One can of Coke contains 39 grams of sugar.
The American Heart Association (AHA) recommends 36 grams of sugar for men and 24 grams of sugar for women per day.
Just one can puts you above that daily recommendation, which is also endorsed by the World Health Organization.
In the last three decades, sugar consumption has increased by 30% in America. Kids are ingesting at least three times more sugar than the daily recommended value.
But why is sugar — unlike most foods — addictive?
Because sugar isn’t just sugar – an inanimate ingredient that enhances flavor.
Sugar is an emotion. Sugar is an expression. Sugar is an experience.
When we are happy, we celebrate with cakes and pies.
When we are stressed, we drive through Starbucks for a vanilla latte.
When we are sad, we gobble chocolate chip cookies.
Sugar is your security blanket, therapist, stress buster, and happiness drug all rolled into one
Unfortunately, excessive sugar consumption results in a host of ugly health conditions, from depression and anxiety to diabetes and heart conditions.
These are pointless “long-term” prices to pay for a short-term spike in energy and, yes, joy.
But you probably know all of this.
What you don’t know is how.
How do you quit added sugar without hating your life?
Well, here are thirteen tips to get you started:
Set Realistic Expectations
Giving up sugar is extremely hard. Don’t make it harder by setting improbable expectations.
The effects of sugar on the brain are often compared to those of drugs. Denying your body its favorite ‘drug of choice’ will lead to withdrawal symptoms, such as depression, tremors, irresistible cravings, anxiety, and headaches.
You might have a really bad day and fall back on your sweet tooth to feel better.
Holding yourself to nonnegotiable standards dumps you into the black hole of black-and-white thinking. One bad day will wrongly convince you that you are not good enough, determined enough, or smart enough to quit sugar.
However, setting realistic expectations will prepare you for unforeseen contingencies.
You won’t be defined by your setbacks.
You won’t waste time pitying and berating yourself.
You will simply start afresh with your next meal.
You will stay on course.
Hopping on the sugar-free bandwagon can feel lonely, especially if you are the only one in your immediate circle to take this step.
Loneliness is an irresistible trigger for unwholesome diets.
The good news? You. Are. Not. Alone.
Far from it.
There are millions like you who want to eat better, live better, think better. Each one of them feels alone — just like you.
Food challenges, like the 30 Days of Sugar-Free challenge, introduce you to a community of like-minded individuals.
You’ll be comforted by — and, even better, understood by — people with similar problems, triggers, and frustrations. Like a roaring tidal wave, you’ll surge as a unit and crash against the shores of health and happiness.
Don’t forget to take your loved ones into confidence either. Being honest about your intentions and motivations will convince others about the seriousness of your passion and commitment.
More than 15% of Americans lead sedentary lives.
A sedentary lifestyle increases the risk of obesity, diabetes, depression, and heart problems.
Inactivity also enhances cravings for unhealthy snacks – the kind that you cannot stop at one, the kind you eat by the handful, the kind you can chug.
Popcorn. Chocolate balls. A large soda. M and Ms. Twisters. Chips.
The worst of the worst of the salty-sweet world.
Our bodies were made for moving. They were made for walking and running and jumping and skipping and dancing. They were made for sweating in the heat and shivering in the cold.
Taking frequent short breaks to pace, walk, shake, or do simple exercises improves blood flow, revs up metabolism, and acts as a distraction.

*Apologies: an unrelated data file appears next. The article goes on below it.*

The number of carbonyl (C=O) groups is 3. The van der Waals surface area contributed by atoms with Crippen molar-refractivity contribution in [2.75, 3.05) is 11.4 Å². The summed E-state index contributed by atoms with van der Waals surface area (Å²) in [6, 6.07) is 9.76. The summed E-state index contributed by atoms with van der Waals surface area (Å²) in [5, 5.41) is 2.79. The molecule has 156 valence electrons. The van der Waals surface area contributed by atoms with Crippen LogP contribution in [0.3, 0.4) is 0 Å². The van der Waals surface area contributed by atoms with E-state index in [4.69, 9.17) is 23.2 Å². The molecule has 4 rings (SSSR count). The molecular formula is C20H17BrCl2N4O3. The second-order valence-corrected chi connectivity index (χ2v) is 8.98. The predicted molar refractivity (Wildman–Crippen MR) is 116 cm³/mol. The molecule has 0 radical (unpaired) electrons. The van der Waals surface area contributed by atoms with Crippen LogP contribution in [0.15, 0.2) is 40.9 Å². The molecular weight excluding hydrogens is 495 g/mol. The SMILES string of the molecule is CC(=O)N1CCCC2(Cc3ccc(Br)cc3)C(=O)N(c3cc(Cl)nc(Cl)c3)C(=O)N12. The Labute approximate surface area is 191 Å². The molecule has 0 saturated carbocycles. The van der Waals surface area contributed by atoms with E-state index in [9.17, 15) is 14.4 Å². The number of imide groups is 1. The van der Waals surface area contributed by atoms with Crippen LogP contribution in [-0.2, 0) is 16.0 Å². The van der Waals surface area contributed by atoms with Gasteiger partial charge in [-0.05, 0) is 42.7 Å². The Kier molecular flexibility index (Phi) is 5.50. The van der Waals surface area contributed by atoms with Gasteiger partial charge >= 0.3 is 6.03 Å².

Physical movements engage, empower, and energize from the inside out.
Avoid shopping on an empty stomach
A rumbling stomach is a reckless shopper.
Even if your sweet tooth resists the decadent desserts and colorful candies shelved appealingly along the aisles while shopping, the M&Ms next to the checkout aisle can trip you.
“These should keep me company for the short ride back home. It’s not like I am going to eat them all either,” you reason.
You dump the groceries in the car, tear open the colorful packet, and pop a handful into your mouth.
At the first stop light, you look at the ripped packet on the passenger’s seat, shrug and pop a few more.
“No more,” you vow.
Except, when you park your car at the home, the chewy candies have magically disappeared.
You consumed almost 8 tsp of sugar on your way home. You might as well have eaten eight teaspoons of cane sugar.
Maybe M&Ms aren’t your Achilles Heal – maybe it is a bottle of Coke.
The point is, hungry shoppers rarely make wise nutritional choices.
Always eat a nutritional snack — e.g. a few slices of apple with peanut butter or string cheese sticks — before grocery shopping.
A silent stomach is a sensible shopper.
Refrain from multitasking
The majority of the population cannot multitask productively
The brain constantly switches between tasks while multitasking. This relentless exchange “uses up oxygenated glucose in the brain”, which is the same fuel required for focus.
Consequently, you never get ‘in the flow’ on either task. Despite being busy for hours, you will have little to show for your time.
The result? Split attention, cleaved concentration, unneeded frustration.
And where do you turn to during moments of stress?
Sugar or caffeine – both of which have unseemly side effects.
Avoid the insidious arms of fructose by focusing on one task at a time.
Your productivity, creativity, and health will thank you.
Note: It’s commonplace to handle a demanding and non-demanding task simultaneously. For example, you can do the dishes while watching TV.
Fill up on fats, proteins, and complex carbohydrates
The sugar industry paid scientists in the 1960s to “play down the link between sugar and heart disease”. They choose, instead, to cast aspersions on ‘fat’.
The ruse worked.
For over five decades, fat remained the much-scorned stepchild while sugar strutted like a diva.
Turns out fat is not a fiend at all (and sugar is not as pure as falling snow either).
In fact, fats are essential for the proper functioning of our brain and body and keep you feeling fuller longer. Examples: butter, full-fat cheese, ghee, avocados, olive oil.
(Note: Eating the REAL stuff in moderation is healthier than indulging on fake butter made out of hydrogenated vegetable oil (I am looking at you, margarine.))